L.A. Council Seeks to Convert 26 Miles Into One-Way Streets


Hoping to ease traffic congestion, the City Council on Tuesday directed transportation officials to devise a way to implement a $20-million plan for converting 26 miles of downtown roadways into one-way streets.

Fourteen roadways including busy Los Angeles Street have been targeted for conversion, with a goal of increasing speed by up to 50% and reducing accidents by as much as 40%, city officials said.

Under a proposal authored by Councilman Nate Holden, the roadways would be converted one at a time over a five-year period beginning with a stretch of 8th and 9th streets between the Harbor Freeway and Wilton Place, west of Civic Center.

Later, the conversions would extend in all directions from the Civic Center district, where most of the one-way streets are concentrated.


“The council took an important step forward, a step that is long overdue,” Holden said. “Now, we can focus our sights on moving traffic in and out of downtown quickly and safely.”

However, council members Mike Hernandez and Rita Walters--whose 9th District embraces much of the downtown core--questioned whether the plan was feasible, given the city’s worsening financial crisis.

“It can only happen if we can find the money to do it,” agreed Thomas Conner, assistant general manager of the city’s Department of Transportation.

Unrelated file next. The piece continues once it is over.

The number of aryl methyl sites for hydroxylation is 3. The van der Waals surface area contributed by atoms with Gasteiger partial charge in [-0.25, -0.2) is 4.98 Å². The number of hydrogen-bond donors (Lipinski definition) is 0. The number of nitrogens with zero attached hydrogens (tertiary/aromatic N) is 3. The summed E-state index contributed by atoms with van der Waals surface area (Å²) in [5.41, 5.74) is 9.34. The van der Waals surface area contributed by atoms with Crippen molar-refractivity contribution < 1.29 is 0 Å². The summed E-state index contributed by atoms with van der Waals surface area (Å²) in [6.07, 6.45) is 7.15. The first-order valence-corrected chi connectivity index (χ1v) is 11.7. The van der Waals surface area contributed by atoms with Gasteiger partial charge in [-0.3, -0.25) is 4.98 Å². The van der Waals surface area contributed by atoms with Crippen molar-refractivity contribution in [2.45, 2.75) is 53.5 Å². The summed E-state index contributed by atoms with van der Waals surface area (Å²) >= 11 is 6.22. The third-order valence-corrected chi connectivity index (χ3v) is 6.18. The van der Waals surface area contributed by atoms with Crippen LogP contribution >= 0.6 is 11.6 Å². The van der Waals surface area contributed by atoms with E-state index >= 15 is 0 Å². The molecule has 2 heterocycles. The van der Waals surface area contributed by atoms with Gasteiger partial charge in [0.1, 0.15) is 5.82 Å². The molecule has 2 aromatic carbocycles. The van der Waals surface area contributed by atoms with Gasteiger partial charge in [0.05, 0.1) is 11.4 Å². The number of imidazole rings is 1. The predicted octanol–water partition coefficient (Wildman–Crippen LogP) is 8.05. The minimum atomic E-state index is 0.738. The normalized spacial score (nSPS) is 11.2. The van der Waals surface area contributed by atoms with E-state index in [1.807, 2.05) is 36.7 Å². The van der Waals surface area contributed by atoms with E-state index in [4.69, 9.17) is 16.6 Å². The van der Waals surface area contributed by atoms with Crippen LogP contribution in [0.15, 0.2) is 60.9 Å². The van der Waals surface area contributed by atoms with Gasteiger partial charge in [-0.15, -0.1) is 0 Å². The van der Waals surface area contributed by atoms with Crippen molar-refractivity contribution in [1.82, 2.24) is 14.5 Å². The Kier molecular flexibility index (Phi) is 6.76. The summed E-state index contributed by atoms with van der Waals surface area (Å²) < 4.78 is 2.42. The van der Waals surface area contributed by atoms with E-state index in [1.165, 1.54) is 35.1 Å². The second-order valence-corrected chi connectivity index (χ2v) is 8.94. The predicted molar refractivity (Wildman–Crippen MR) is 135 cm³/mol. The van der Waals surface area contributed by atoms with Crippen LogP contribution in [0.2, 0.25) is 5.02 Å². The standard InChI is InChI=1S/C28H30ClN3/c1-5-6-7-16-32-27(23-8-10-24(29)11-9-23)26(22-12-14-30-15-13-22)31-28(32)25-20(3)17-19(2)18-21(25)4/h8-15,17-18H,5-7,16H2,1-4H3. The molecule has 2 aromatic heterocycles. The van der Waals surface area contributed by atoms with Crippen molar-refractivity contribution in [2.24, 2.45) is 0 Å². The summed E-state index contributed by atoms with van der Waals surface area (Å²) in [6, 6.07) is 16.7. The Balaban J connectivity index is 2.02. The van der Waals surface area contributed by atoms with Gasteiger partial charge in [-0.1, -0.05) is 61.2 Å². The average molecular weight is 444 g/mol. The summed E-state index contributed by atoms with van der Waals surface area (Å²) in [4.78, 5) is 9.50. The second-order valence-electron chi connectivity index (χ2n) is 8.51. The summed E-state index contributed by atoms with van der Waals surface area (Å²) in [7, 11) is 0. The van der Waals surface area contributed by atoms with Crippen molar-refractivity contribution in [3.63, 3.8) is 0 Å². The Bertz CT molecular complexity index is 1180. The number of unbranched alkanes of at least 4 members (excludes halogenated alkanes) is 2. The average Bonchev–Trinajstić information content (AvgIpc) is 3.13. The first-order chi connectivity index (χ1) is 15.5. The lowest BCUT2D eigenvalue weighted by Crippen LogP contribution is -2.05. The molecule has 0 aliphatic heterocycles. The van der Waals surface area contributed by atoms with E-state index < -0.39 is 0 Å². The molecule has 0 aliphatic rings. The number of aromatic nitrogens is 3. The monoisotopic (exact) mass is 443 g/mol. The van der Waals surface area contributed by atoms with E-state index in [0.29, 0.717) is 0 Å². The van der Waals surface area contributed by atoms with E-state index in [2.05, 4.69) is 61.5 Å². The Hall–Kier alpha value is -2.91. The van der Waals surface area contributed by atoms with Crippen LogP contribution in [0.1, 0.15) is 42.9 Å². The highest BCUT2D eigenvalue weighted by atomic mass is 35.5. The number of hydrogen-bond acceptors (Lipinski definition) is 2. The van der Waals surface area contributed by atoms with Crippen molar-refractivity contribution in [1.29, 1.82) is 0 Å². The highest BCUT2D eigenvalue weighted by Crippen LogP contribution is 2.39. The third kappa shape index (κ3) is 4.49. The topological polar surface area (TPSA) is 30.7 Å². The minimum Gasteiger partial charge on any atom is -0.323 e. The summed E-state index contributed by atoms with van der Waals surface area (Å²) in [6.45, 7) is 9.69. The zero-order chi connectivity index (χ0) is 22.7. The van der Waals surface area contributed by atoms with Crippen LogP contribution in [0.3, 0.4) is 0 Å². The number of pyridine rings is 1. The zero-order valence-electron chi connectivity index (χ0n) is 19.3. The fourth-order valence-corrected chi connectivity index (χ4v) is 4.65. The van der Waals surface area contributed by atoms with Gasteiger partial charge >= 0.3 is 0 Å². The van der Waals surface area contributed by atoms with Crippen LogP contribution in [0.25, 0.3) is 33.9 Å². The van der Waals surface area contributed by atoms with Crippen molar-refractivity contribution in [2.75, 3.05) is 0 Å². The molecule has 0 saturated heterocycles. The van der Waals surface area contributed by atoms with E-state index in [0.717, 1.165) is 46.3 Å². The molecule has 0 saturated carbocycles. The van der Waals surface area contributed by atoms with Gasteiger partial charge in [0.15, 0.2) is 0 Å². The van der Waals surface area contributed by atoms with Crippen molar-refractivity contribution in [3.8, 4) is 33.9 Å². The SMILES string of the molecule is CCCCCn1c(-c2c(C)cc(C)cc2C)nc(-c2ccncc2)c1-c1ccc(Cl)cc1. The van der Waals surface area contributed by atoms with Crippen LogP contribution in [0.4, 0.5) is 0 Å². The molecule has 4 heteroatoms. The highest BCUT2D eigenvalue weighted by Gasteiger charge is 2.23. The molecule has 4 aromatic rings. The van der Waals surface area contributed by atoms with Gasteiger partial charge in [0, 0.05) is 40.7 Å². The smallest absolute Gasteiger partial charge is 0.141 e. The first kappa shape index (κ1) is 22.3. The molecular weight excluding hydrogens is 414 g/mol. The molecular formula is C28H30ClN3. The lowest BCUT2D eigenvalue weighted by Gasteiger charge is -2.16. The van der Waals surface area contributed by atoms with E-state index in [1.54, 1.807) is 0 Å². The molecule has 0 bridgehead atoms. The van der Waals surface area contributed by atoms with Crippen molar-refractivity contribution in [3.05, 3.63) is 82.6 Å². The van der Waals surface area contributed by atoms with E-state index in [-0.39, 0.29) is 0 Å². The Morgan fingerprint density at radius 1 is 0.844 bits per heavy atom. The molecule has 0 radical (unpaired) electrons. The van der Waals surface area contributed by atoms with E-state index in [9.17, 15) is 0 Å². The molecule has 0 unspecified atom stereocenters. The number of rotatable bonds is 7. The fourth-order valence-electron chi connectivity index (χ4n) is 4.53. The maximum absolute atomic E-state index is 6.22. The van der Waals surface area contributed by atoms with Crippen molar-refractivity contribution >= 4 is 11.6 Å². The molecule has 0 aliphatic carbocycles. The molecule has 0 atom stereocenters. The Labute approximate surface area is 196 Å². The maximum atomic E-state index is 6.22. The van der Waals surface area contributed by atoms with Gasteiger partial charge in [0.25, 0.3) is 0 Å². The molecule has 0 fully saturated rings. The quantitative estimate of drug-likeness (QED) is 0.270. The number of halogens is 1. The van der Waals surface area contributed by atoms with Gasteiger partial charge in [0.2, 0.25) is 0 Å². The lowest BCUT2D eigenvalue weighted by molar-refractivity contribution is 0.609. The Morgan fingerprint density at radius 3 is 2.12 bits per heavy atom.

Meanwhile, the council approved a motion authored by Hernandez requiring Transportation Department officials to study any impact the plan could have on emergency vehicle response times, access to local businesses and the access of children to schools and senior citizens to medical facilities.


Downtown merchants and Southern California Rapid Transit District officials had already expressed concerns that additional one-way streets downtown would hurt business, confuse drivers and force the RTD to reroute its buses.

In an effort to appease opponents, Broadway has been excluded from the plan that would be mostly funded by developers’ fees and gas tax funds, and accompanied by a significant public relations campaign, city officials said.

In addition, officials would consider adding a contra-flow lane for buses on each one-way street, Conner said, “although that will be difficult to do on some streets.”

The city’s first downtown one-way street system was implemented in 1947 on 5th and 6th streets. Later, more than 100 miles of roadways including Spring and Main streets were converted to enhance traffic flow in the downtown core.

The first one-way streets in the nation were installed in Philadelphia in 1906. New York and Boston installed them soon after.